Most of the bishops’ conferences around the world have missed a Vatican deadline on drawing up anti-abuse guidelines, it emerged yesterday.
But Mgr Charles Scicluna, the Vatican’s top investigator of clerical sex abuse, said that without counting Africa “more than half of the conferences responded” to the May deadline.
Or even better, you just decide not to count any of the late ones, and that way you can say all the conferences responded to the deadline. Dropping all of Africa just to get to more than half seems inefficient.
More than 4,000 cases of sexual abuse have been reported to the doctrinal office over the past decade, the office reported earlier this year. Cardinal William Levada, former prefect of the CDF, said those cases revealed that an exclusively canonical response to the crisis had been inadequate and that a multifaceted and more pro-active approach by all bishops and religious orders was needed.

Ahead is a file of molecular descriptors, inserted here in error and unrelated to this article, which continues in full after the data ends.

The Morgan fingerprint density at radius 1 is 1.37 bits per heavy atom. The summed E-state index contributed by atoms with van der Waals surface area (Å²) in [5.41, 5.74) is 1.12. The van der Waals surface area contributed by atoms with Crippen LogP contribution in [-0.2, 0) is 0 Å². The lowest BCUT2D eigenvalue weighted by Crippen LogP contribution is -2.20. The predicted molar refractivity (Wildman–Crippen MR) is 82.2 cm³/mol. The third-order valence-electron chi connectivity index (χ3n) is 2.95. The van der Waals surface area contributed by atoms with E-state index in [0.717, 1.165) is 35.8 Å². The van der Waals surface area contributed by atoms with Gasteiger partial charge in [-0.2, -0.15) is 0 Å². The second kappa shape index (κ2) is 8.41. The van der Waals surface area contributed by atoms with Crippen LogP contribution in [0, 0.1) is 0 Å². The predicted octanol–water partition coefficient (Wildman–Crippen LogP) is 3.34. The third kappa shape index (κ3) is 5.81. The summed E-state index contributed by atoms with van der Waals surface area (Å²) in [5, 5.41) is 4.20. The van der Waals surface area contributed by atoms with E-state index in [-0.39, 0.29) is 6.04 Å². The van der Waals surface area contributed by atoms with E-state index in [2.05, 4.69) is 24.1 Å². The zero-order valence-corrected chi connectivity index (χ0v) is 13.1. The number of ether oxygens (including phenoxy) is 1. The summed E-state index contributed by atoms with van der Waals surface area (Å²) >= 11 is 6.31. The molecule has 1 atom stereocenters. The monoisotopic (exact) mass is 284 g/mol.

Ahhh that’s a tactful way of putting it. A less tactful way of putting it would be to say that trying to deal with child rape by hiding it from the police was both criminal and immoral. (I love the idea that actually informing the police of the rape of children by employees is a “multifaceted and more pro-active approach” – it makes it sound like a motivational meeting, or a retreat to a spirit lodge with sauna attached.)
Bishops’ conferences have been encouraged to develop “effective, quick, articulated, complete and decisive plans for the protection of children”, bringing perpetrators to justice and assisting victims, “including in countries where the problem has not manifested itself in as dramatic a way as in others”, the Vatican said in November 2010.
Bishops’ conferences have been encouraged to do what they should have been doing all along and treat crimes as crimes, assault as assault, child rape as child rape. Golly gosh gee wow, how impressive.